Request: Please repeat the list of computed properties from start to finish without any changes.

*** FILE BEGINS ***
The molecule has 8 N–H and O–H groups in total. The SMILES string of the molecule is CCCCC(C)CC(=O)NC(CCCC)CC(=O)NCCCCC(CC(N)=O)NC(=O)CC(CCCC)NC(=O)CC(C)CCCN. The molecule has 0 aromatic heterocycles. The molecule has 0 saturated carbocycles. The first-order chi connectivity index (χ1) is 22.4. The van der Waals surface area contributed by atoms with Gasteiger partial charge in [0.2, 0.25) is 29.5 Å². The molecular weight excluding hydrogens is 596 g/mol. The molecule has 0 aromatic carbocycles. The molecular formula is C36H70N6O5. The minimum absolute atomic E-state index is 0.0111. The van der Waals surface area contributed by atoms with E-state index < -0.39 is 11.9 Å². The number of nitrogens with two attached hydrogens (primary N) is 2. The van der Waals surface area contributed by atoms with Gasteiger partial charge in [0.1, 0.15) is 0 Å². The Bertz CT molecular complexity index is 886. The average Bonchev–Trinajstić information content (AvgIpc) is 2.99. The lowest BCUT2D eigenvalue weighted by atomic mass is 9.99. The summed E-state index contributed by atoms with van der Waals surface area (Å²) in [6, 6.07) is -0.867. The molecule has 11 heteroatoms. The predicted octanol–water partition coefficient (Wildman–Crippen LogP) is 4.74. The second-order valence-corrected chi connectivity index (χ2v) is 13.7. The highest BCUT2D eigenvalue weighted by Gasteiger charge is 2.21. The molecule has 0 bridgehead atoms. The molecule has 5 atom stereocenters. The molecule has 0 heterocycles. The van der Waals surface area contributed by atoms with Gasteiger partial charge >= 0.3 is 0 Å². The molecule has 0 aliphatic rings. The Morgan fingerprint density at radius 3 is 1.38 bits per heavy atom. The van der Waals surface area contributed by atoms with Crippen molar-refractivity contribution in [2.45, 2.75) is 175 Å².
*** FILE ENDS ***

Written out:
The molecule has 8 N–H and O–H groups in total. The SMILES string of the molecule is CCCCC(C)CC(=O)NC(CCCC)CC(=O)NCCCCC(CC(N)=O)NC(=O)CC(CCCC)NC(=O)CC(C)CCCN. The molecule has 0 aromatic heterocycles. The molecule has 0 saturated carbocycles. The first-order chi connectivity index (χ1) is 22.4. The van der Waals surface area contributed by atoms with Gasteiger partial charge in [0.2, 0.25) is 29.5 Å². The molecular weight excluding hydrogens is 596 g/mol. The molecule has 0 aromatic carbocycles. The molecular formula is C36H70N6O5. The minimum absolute atomic E-state index is 0.0111. The van der Waals surface area contributed by atoms with E-state index < -0.39 is 11.9 Å². The number of nitrogens with two attached hydrogens (primary N) is 2. The van der Waals surface area contributed by atoms with Gasteiger partial charge in [0.1, 0.15) is 0 Å². The Bertz CT molecular complexity index is 886. The average Bonchev–Trinajstić information content (AvgIpc) is 2.99. The lowest BCUT2D eigenvalue weighted by atomic mass is 9.99. The summed E-state index contributed by atoms with van der Waals surface area (Å²) in [6, 6.07) is -0.867. The molecule has 11 heteroatoms. The predicted octanol–water partition coefficient (Wildman–Crippen LogP) is 4.74. The second-order valence-corrected chi connectivity index (χ2v) is 13.7. The highest BCUT2D eigenvalue weighted by Gasteiger charge is 2.21. The molecule has 0 bridgehead atoms. The molecule has 5 atom stereocenters. The molecule has 0 heterocycles. The van der Waals surface area contributed by atoms with Gasteiger partial charge >= 0.3 is 0 Å². The molecule has 0 aliphatic rings. The Morgan fingerprint density at radius 3 is 1.38 bits per heavy atom. The van der Waals surface area contributed by atoms with Crippen molar-refractivity contribution in [2.45, 2.75) is 175 Å².